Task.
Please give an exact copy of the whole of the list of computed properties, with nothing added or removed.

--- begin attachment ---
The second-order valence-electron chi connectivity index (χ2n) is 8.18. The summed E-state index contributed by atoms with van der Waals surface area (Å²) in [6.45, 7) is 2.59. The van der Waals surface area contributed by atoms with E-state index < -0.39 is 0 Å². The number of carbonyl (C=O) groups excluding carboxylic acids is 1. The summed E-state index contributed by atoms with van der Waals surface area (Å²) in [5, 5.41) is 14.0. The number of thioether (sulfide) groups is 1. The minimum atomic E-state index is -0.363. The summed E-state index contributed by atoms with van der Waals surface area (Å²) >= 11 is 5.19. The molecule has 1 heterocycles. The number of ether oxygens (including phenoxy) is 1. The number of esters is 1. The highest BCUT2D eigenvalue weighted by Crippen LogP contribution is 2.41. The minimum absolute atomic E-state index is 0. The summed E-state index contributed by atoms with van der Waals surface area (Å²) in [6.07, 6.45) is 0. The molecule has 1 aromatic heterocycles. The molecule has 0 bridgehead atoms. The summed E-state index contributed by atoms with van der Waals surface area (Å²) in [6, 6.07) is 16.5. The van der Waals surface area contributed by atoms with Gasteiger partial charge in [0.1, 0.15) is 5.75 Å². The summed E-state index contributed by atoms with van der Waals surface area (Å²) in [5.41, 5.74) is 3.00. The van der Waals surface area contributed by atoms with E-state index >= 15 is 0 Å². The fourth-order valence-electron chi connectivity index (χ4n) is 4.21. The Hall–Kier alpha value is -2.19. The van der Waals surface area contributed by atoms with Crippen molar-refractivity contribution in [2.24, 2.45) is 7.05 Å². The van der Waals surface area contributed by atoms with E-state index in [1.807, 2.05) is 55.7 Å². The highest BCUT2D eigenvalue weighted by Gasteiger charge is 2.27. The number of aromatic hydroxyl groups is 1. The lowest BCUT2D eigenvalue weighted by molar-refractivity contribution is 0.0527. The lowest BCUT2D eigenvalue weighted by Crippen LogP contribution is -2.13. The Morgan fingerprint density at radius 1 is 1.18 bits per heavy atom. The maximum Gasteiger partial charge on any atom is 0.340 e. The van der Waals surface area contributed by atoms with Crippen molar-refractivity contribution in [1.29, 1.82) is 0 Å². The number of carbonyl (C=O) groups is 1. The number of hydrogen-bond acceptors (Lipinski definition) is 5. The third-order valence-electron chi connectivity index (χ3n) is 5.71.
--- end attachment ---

The second-order valence-electron chi connectivity index (χ2n) is 8.18. The summed E-state index contributed by atoms with van der Waals surface area (Å²) in [6.45, 7) is 2.59. The van der Waals surface area contributed by atoms with E-state index < -0.39 is 0 Å². The number of carbonyl (C=O) groups excluding carboxylic acids is 1. The summed E-state index contributed by atoms with van der Waals surface area (Å²) in [5, 5.41) is 14.0. The number of thioether (sulfide) groups is 1. The minimum atomic E-state index is -0.363. The summed E-state index contributed by atoms with van der Waals surface area (Å²) >= 11 is 5.19. The molecule has 1 heterocycles. The number of ether oxygens (including phenoxy) is 1. The number of esters is 1. The highest BCUT2D eigenvalue weighted by Crippen LogP contribution is 2.41. The minimum absolute atomic E-state index is 0. The summed E-state index contributed by atoms with van der Waals surface area (Å²) in [6.07, 6.45) is 0. The molecule has 1 aromatic heterocycles. The molecule has 0 bridgehead atoms. The summed E-state index contributed by atoms with van der Waals surface area (Å²) in [6, 6.07) is 16.5. The van der Waals surface area contributed by atoms with Gasteiger partial charge in [0.1, 0.15) is 5.75 Å². The summed E-state index contributed by atoms with van der Waals surface area (Å²) in [5.41, 5.74) is 3.00. The van der Waals surface area contributed by atoms with E-state index >= 15 is 0 Å². The fourth-order valence-electron chi connectivity index (χ4n) is 4.21. The Hall–Kier alpha value is -2.19. The van der Waals surface area contributed by atoms with Crippen molar-refractivity contribution in [2.24, 2.45) is 7.05 Å². The van der Waals surface area contributed by atoms with E-state index in [1.807, 2.05) is 55.7 Å². The highest BCUT2D eigenvalue weighted by Gasteiger charge is 2.27. The number of aromatic hydroxyl groups is 1. The lowest BCUT2D eigenvalue weighted by molar-refractivity contribution is 0.0527. The lowest BCUT2D eigenvalue weighted by Crippen LogP contribution is -2.13. The Morgan fingerprint density at radius 1 is 1.18 bits per heavy atom. The maximum Gasteiger partial charge on any atom is 0.340 e. The van der Waals surface area contributed by atoms with Crippen molar-refractivity contribution in [1.29, 1.82) is 0 Å². The number of carbonyl (C=O) groups is 1. The number of hydrogen-bond acceptors (Lipinski definition) is 5. The third-order valence-electron chi connectivity index (χ3n) is 5.71.